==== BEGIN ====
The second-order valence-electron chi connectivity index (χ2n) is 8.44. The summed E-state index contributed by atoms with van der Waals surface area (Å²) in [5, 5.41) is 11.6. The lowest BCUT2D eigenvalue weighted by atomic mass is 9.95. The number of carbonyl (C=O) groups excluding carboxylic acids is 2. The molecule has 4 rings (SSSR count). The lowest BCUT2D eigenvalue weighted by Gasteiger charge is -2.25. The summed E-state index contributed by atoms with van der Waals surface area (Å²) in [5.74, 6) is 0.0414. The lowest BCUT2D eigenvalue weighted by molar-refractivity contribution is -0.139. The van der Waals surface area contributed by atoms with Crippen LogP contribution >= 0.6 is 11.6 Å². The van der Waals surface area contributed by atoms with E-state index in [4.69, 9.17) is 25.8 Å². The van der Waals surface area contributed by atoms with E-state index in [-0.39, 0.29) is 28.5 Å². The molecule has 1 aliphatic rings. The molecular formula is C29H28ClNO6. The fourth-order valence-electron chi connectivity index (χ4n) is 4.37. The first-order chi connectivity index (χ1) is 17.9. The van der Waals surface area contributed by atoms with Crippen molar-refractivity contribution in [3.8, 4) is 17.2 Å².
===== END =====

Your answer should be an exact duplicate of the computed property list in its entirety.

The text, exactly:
The second-order valence-electron chi connectivity index (χ2n) is 8.44. The summed E-state index contributed by atoms with van der Waals surface area (Å²) in [5, 5.41) is 11.6. The lowest BCUT2D eigenvalue weighted by atomic mass is 9.95. The number of carbonyl (C=O) groups excluding carboxylic acids is 2. The molecule has 4 rings (SSSR count). The lowest BCUT2D eigenvalue weighted by Gasteiger charge is -2.25. The summed E-state index contributed by atoms with van der Waals surface area (Å²) in [5.74, 6) is 0.0414. The lowest BCUT2D eigenvalue weighted by molar-refractivity contribution is -0.139. The van der Waals surface area contributed by atoms with Crippen LogP contribution >= 0.6 is 11.6 Å². The van der Waals surface area contributed by atoms with E-state index in [4.69, 9.17) is 25.8 Å². The van der Waals surface area contributed by atoms with E-state index in [-0.39, 0.29) is 28.5 Å². The molecule has 1 aliphatic rings. The molecular formula is C29H28ClNO6. The fourth-order valence-electron chi connectivity index (χ4n) is 4.37. The first-order chi connectivity index (χ1) is 17.9. The van der Waals surface area contributed by atoms with Crippen molar-refractivity contribution in [3.8, 4) is 17.2 Å².